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Part 2 of An Interview With Dr. Jay Hustead About The Impact COVID-19 Is Having On Dentistry



An Interview With Dr. Jay Hustead About The Impact COVID-19 Is Having On Dentistry

This is part two of an interview with Dr. Jay Hustead discussing the impact COVID-19 is having on the dental industry.  We have already learned about the measures Dr. Jay’s has already taken to overcome social distancing challenges and his thoughts on the “new normal” for the dentistry industry moving forward.

For readers interested in part one of the interview, it can be found here: An Interview With Interview Dr. Jay Hustead About The Impact COVID-19 Is Having On Dentistry – Part 1.

What are some things outside of work that you are doing now to stay busy?

I have taken the majority of these 52 days and said I am just going to advance dental education by utilizing webinars in order to do continuing education in dentistry.  I completed a course on the CDC guidelines and a course on dental implantology.  I took another course on current trends in endodontics which is root canal treatment.  In the last 10 or 15 years I have been pretty focused on cosmetic dentistry, so I took three different courses on cosmetic dentistry.

How difficult has it been responding to new safety requirements?

It has been difficult.  Initially we were unable to get back stock for the personal protective equipment (PPE) since the vast majority of those products, as you know, were shipped to the hotspots, like New York.  Since Maryland has mandated that we have at least now a one-week supply of PPE for patients and staff in stock, more manufacturing has come online and some of the things that we had on backorder for almost a month have now arrived.  Today’s dentistry makes us look like a specimen.

What keeps you motivated during this time of quarantine?

My two golden retrievers require a lot of walks.  They are so spoiled because we are here and they are getting a lot of fresh air and exercise, as well as I am.  When I am not sitting around researching on the computer, I stay busy.  I read a lot of novels.  My passion has been cooking, limited by the grocery stores not having the things that I need, but thankfully I do not have to use toilet paper to cook.  What I am really looking forward to is going to my favorite restaurant and having a martini.

What are some of the challenges you have had to overcome from working remotely?

From a remote standpoint, if a person calls me on our emergency line I am able to remotely go into their chart, review their medical history, make sure they do not have any allergies to any antibiotics that I want to prescribe or any pain pills that I think I need to prescribe.  We have used that only on the emergency side.

I can access the chart also and when I talk to someone on the phone, I will give them an appointment on one of the two days that we are seeing emergencies.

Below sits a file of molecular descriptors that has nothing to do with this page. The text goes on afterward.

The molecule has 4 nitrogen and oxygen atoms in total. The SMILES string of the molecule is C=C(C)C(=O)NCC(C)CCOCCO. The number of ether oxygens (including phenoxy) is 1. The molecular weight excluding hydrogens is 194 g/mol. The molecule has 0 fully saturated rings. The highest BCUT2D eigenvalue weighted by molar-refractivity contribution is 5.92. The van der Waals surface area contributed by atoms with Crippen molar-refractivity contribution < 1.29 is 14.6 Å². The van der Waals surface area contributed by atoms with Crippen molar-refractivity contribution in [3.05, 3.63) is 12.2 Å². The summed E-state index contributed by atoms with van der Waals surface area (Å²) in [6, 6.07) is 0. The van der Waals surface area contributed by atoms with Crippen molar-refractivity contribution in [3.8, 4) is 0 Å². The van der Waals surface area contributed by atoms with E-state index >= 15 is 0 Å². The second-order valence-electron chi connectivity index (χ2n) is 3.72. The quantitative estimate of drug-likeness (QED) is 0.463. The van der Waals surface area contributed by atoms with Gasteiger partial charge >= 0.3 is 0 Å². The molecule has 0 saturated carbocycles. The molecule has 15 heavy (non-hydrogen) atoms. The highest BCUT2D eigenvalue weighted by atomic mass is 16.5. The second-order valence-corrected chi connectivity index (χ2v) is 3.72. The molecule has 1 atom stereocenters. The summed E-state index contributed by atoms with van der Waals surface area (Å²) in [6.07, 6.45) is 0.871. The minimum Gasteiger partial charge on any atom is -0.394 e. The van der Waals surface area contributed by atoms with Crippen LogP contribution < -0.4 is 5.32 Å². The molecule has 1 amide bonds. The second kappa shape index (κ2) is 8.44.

What advice would you give to our readers about how you have had to change your business practice to meet social distancing guidelines?

The hardest thing probably for the dental community is the six-foot social distancing requirement.  We have had to reconfigure our front desk business area.  We have had to reconfigure our waiting room.  One of the things we have done is when a patient comes in and signs in, we have given them the option that they may sit in their car and we will come out and get them when we are ready for them as opposed to having to sit in the reception area.

What is one piece of advice that is getting you through these current times?

I have told both my patients and my staff to stay busy at home.  Enjoy your family and your pets.  Wash your hands a lot and use sanitizer.

When this pandemic is behind us, what is the future of dentistry?

Dentistry has changed forever and will never be the dentistry of old.  Prior to COVID-19, dentistry was very casual and at the onset of most of my appointments I would sit chairside and chat with my patients, talk to them about their family, shake their hands, and be their friend.  Now, the protocol has changed so much that I cannot enter the room unless I am fully draped and covered, and it is difficult to even communicate through a mask and a face shield.  It is really taking the closeness of dentistry, I think, away, and I do not foresee it coming back in the near future.

Our new PPE guidelines will not be revised. They do not go backward.  They are not going to mandate and come out and say, do not garb up, do not wear face shields, do not wear masks.  I think it is going to stay here for years.  You will probably see dentists relax a little bit, especially if we develop a vaccine for the virus, but in my opinion it has brought attention to what disease can do to this country as well the practice of dentistry.

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